You have entered the realm of a writer.

Welcome to A Writer's Landscape!

You have entered the realm of my mind where words play with the fabric of our existence. This is the map of my imagination: the very foundations of inspiration, musing, and thought splayed for your wandering eyes. Dive deep into the tides of these forces and experience my reality, my fantasy, my world; and if you should be so inclined, share your words with this land.

Peace and Love!

J Hart F

Tuesday, June 8, 2010

"I, Robot" by Isaac Asimov: AMAZING!

It has taken me a while to grip the wondrous novel I, Robot by Isaac Asimov. Usually I know how I feel as soon as I finish a novel, whether I'll read it again, and how prominent it will be on my bookshelf. This wasn't entirely simple with I, Robot. I knew by the third chapter this book would be one of my favorites. Asimov completely blew my mind on a level that's only happened a handful of times. I, Robot put me in a trance when I read it and wouldn't let go. That's why I couldn't easily judge the book; I was so enthralled I couldn't look at it objectively. I feel I have a better grasp of the situation now, though.

One of the main features of this novel is the structure. The story which links the chapters together is based on a reporter interviewing the revered robopsychologist, Dr. Susan Calvin, who witnessed the birth of the contemporary robots. Each chapter, until the final three or four, is a short story revealing the birth of the robotic sentience which mirrors, in many ways, the evolution of society in a very symbolic manner. My favorite of these chapters was the one entitled "Liar" which follows the story of a mind reading robot who finds conflict with the "Three Laws of Robotics." I started reading this chapter on the airplane on the way home and disappeared from the world. That action in itself hasn't happened in such a long time.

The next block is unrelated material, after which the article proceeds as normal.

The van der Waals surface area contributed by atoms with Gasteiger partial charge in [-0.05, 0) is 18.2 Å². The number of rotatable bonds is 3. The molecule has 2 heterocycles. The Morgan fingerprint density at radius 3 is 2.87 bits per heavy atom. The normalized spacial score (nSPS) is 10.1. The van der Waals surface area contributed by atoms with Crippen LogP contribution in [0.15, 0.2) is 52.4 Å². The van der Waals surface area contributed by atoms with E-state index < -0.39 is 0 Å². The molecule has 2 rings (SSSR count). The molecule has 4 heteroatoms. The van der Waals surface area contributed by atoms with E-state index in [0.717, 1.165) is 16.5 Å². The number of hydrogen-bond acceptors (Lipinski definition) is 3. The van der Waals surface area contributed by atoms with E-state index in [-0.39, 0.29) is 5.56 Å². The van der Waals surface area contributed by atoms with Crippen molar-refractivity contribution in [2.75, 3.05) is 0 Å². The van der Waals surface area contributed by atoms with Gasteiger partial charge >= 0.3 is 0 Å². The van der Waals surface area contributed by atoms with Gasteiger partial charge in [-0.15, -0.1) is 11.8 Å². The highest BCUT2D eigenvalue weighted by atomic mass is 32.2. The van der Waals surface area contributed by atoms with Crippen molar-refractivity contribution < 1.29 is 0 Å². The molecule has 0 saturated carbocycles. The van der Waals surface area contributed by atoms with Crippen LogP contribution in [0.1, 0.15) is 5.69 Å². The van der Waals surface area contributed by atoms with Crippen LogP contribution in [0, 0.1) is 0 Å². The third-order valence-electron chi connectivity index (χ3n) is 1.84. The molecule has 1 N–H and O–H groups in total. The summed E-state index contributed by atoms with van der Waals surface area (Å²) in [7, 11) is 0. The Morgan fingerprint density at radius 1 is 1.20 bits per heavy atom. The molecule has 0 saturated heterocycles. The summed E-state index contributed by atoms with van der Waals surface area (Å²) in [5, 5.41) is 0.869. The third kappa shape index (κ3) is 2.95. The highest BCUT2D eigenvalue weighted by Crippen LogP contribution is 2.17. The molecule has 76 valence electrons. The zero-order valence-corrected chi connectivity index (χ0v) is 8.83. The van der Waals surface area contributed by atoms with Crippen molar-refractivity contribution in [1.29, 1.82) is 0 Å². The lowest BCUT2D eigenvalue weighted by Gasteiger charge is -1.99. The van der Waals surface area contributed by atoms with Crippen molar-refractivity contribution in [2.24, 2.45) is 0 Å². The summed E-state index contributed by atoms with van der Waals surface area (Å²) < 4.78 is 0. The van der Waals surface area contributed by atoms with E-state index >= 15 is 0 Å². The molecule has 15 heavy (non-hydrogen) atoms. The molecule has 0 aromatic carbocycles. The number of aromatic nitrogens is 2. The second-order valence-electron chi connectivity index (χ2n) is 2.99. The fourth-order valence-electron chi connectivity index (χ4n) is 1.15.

The overall theme or message of the novel blew my mind, and by telling you the message I spoil the ending, so I will refrain and hope you read it. Once I finished reading I, Robot, I couldn't move. Thinking was the only option; considering humanity's future along this path inspired, threatened, and convinced me of Asimov's predictions. Even without the existence of robots, Asimov makes intelligent predictions, some of which are obviously coming true as we live. European Union anyone?

My favorite passage starts in chapter 7, on page 179 and follows:

When Susan Calvin entered the fantastically guarded vault that held The Brain, one of the current shift of technicians had just asked it: "If one and a half chickens lay one and a half eggs in one and a half days, how many eggs will nine chickens lay in nine days?"

The Brain had just answered, "Fifty-four."

And the technician had just said to another, "See, you dope!"

Dr. Calvin coughed and there was a sudden impossible flurry of directionless energy. The psychologist motioned briefly, and she was alone with The Brain.

I simply LOVE the description of the "directionless energy." I couldn't help but laugh.

All in all, this is truly, ultimately, and unavoidably a must read. Socially, I, Robot makes important statements. Artistically, it is a bold, innovative, beautiful, and well written piece of literature! Personally, it's one of my all time favorite books. I look forward to reading more of Isaac Asimov, and I hope you make the time to read this quick book: I, Robot!

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